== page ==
(Concerning the returning of salutations: I have just read the Dalai Lama’s book, FREEDOM IN EXILE, and on page 214, this is what he said on the matter of monks returning the greetings of lay-people: " .... there are certain rules of etiquette to be observed in Thailand which I found distinctly difficult. According to Thai custom, the laity should always show respect for the Sangha, as Buddhist monasticism is properly known. However, it is considered entirely wrong for a monk to acknowledge such reverence, even when a person prostrates him or herself. I found this extremely hard to get used to. Under normal circumstances, I always try to return greetings. And whilst I did my best to restrain myself, I often found my hands behaving independently!" Upon his third visit to Thailand, the Dalai Lama decided to ignore this Thai custom, and saluted people whenever they saluted him; he said that while doing so, he could feel the eyes of Thai monks looking at him disapprovingly.

The reason why Theravadin monks do not return the greetings of the laity is because they say the laity are saluting the robe as a symbol and not the wearer of it. Yes, it’s good to keep this in mind, as it helps to check the arising of pride; pride easily arises when this is forgotten. But, since even Theravadins acknowledge that everyone has the capacity or potential to become enlightened, when or if a monk returns people’s respectful greetings, he could do so with the thought that they are saluting the enlightenment-principle in him and he in them; it would be much nearer to the friendliness, compassion and humility as taught by the Buddha. It depends what is in one’s mind when one does it).

Such respect is based upon custom rather than upon understanding, and is bestowed instead of being earned. Moreover, respect of this nature can be, and often is, more intoxicating than whiskey. Several times, I have known people who were friendly, humble and easy-going as laymen but not long after ordaining as monks have changed and become aloof, proud, and condescending, ordering lay-people around, treating them like servants, and referring to others as their disciples; it is not nice to see, and is surely a loss. In such cases, I think to myself that they have not undergone proper toilet-training and have forgotten or failed to understand that no matter how high, famous, rich or powerful a person might be, he still has to use the toilet every day, like everyone else; he cannot pay or delegate someone—an employee, servant, disciple, friend, child or slave—to do it for him. If they were concerned about Dharma, they would understand that a toilet is an ‘enlightenment room’, not just in the sense that whoever goes in comes out somewhat lighter physically, but in the sense that what goes on there is a rather shameful bodily function, reminding us that, though we like to gather together to eat and enjoy the food, we perform the other end of the process alone and in private.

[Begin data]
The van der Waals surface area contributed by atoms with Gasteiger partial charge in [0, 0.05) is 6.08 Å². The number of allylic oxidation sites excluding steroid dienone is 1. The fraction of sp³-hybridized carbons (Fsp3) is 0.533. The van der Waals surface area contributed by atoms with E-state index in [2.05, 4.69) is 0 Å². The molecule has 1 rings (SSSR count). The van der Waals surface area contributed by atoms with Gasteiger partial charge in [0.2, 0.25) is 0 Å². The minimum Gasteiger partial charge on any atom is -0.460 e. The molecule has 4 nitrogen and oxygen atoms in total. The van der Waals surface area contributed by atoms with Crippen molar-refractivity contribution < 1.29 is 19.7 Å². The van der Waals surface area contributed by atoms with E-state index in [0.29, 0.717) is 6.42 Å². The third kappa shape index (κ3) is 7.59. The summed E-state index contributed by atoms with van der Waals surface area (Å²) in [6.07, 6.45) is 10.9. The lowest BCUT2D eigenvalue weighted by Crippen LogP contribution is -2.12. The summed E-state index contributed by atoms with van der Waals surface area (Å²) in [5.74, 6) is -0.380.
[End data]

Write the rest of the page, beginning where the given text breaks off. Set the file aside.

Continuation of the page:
A toilet is a good place to meditate and remind ourselves that when we’ve got our head in the clouds, our butt is still on the seat. Following up this natural lead might well produce or give rise to some enlightenment of the spiritual kind. And so, toilet-training is not just something we undergo as infants, but something that everyone, regardless of age, needs to practice regularly.

Many people use the time spent in the toilet to ponder on things, and many inspired ideas come from there. Others smoke there, read books or magazines, dream, fantasize, pick their nose, and so on. What a versatile room is the toilet!

Monks should keep it in mind that if they disrobe—as they may freely do anytime—people will no longer respect them as they did before; they would still be basically the same persons and might continue to live virtuous lives, but the form would have changed, and the form is very important to most people. Actually, we pay too much attention to the form and not enough—not nearly enough—to the essence, and thereby deprive ourselves of so much.

There is absolutely nothing that a monk can do that a lay-person (I feel uncomfortable about this word; it has derogatory overtones; a ‘lay-man’ or family-person is also a human-being, is he not?) cannot do, if he wants to, and I am speaking from experience, with authority, as I’ve seen things from both sides of the fence. If I were not a monk, I could say exactly the same things that I say as a monk, but few people would listen; by saying them as a monk, they somehow have a greater impact, greater weight; it’s silly, but so, and means that people respect persons and appearance instead of what is true; as I just said above: sadly, the form is more important than the essence. Were it the other way around, people would not be afraid to investigate and question things; there would be no ‘sacred cows’—no taboos—and everything would be out in the open.

Observing the state of things in many temples, we might be excused for thinking that pride, rather than humility, is one of the results or effects of living as a monk; it is so widespread—so widespread, in fact, that when one has the good fortune to meet a humble monk, it is remarkable and refreshing. I regret having to say this, and I’ve not said it from malice; it is a shame to say it, and I only wish it were not true. But there are some people out there who are ready for, and who deserve, something more than just the name-and-form of things, and it is for such people that I write and speak. There is a price for everything, I know, and I am ready to accept the consequences of speaking so—and there probably will be consequences; no-one can please everyone, and if we try to, we might end up by pleasing no-one, and also losing our integrity. Evam: So.